These examples underscore a truth we must all embrace: before you utter a single word, your appearance speaks volumes. It is a lesson as relevant in the boardroom as on the silver screen. Your attire sends messages—intended or not—about who you are and where you aim to be.

In my professional journey, I’ve embraced this philosophy wholeheartedly. Whether wearing a hat at networking events or stepping into a custom-made Wonder Woman costume for a keynote address, I understand the power of dressing for impact.

As you script the movie of your life, remember to costume yourself not only for the role you play today, but also for the starring role you plan for tomorrow.

Patricia Fripp agrees with her mother and Edith Head. You can get anything in life you want…if you dress for it.

When your message needs to be memorable, your presentation powerful, and your sales successful, remember the Hollywood lesson: dress for where you are and for where you aspire to be.

Let us not underestimate the power of a great speech coach.


In 1924, despite lacking art, design, and costume design experience, the twenty-year-old Edith Head was hired as a costume sketch artist at Paramount Pictures. Later, she admitted to “borrowing” other students’ sketches for her job interview.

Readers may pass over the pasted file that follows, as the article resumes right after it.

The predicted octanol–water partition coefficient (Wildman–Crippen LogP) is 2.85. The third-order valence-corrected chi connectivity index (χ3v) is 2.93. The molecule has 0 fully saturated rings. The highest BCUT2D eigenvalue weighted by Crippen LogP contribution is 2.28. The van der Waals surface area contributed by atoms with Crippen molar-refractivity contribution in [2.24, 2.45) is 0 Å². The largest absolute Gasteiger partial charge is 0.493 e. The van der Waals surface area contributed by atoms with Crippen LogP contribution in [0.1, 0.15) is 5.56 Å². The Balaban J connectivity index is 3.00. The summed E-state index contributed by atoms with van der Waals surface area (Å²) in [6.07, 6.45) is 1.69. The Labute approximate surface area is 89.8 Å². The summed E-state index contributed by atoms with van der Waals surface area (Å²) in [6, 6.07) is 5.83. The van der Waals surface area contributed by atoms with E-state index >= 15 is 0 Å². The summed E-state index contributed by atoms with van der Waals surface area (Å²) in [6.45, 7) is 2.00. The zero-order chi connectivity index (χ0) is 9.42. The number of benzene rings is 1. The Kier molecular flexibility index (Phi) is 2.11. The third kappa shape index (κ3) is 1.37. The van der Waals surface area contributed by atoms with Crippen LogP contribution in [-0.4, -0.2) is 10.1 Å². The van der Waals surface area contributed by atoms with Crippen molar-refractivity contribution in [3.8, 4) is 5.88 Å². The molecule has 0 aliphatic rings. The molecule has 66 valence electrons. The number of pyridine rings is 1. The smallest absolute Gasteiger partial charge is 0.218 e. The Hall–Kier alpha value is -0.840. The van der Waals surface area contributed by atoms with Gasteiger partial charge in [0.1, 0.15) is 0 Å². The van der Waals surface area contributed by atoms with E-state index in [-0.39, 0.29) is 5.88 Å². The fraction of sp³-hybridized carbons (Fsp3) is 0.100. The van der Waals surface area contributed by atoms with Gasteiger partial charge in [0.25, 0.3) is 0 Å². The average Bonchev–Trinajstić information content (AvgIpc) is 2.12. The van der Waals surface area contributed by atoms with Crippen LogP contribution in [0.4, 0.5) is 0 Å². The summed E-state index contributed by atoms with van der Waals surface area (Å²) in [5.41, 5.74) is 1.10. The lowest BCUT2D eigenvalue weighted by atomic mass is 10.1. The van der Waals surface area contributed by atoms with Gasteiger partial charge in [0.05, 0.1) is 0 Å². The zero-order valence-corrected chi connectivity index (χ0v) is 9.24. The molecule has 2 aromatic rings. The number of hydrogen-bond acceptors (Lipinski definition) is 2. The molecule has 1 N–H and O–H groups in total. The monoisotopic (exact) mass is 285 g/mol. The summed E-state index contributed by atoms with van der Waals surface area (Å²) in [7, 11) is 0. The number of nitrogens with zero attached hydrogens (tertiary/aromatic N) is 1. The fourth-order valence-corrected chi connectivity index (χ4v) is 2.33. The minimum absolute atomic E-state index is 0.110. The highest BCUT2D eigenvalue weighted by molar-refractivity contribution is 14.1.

Head began designing costumes for silent films, commencing with The Wanderer in 1925 and, by the 1930s, had established herself as one of Hollywood’s leading costume designers. She worked at Paramount for forty years until she went to Universal Pictures on March 27, 1967, possibly prompted by her extensive work for director Alfred Hitchcock, who had moved to Universal in 1960.

Throughout her long career, Edith Head was nominated for thirty-five Academy Awards—annually from 1949 (the first year that the Oscar for Best Costume Design was awarded) through 1966—and won eight times, receiving more Oscars than any other woman. (Wikipedia)

Chris Hemsworth’s transformation for Thor (Bored Panda)

Christian Bale’s roles in The Machinist and Vice (Bored Panda, The National News)

Jake Gyllenhaal in Southpaw (The National News)

Rooney Mara in The Girl with the Dragon Tattoo (The National News)

Charlize Theron in Monster (The National News)

“Patricia Fripp’s reputation as a presentation skills maestro preceded her, and we were thrilled to have her address our LEADERSHIP USA members. Her presentation exceeded all expectations and received an enthusiastic response from our attendees. Patricia’s delivery was riveting and also flawlessly executed. Her spontaneous coaching had a profound impact on the fortunate volunteers who received her insights. I wholeheartedly endorse Patricia Fripp.” Laura Stack, Founder & CEO of LEADERSHIP USA

“Fripp, you truly outdid yourself. Your authority and expertise shone through, making you an absolute force to be reckoned with. Your insights were not just amazing, they also left a lasting impact. I have to commend your talent for weaving the perfect captivating story into each point. It’s like you have this magical ability to hold everyone’s attention effortlessly. The way you turned learning into an enjoyable and enlightening experience is a remarkable gift. Keep rocking those presentations and spreading your invaluable wisdom.” Mark Stiving, Ph.D., Chief Pricing Educator at Impact Pricing LLC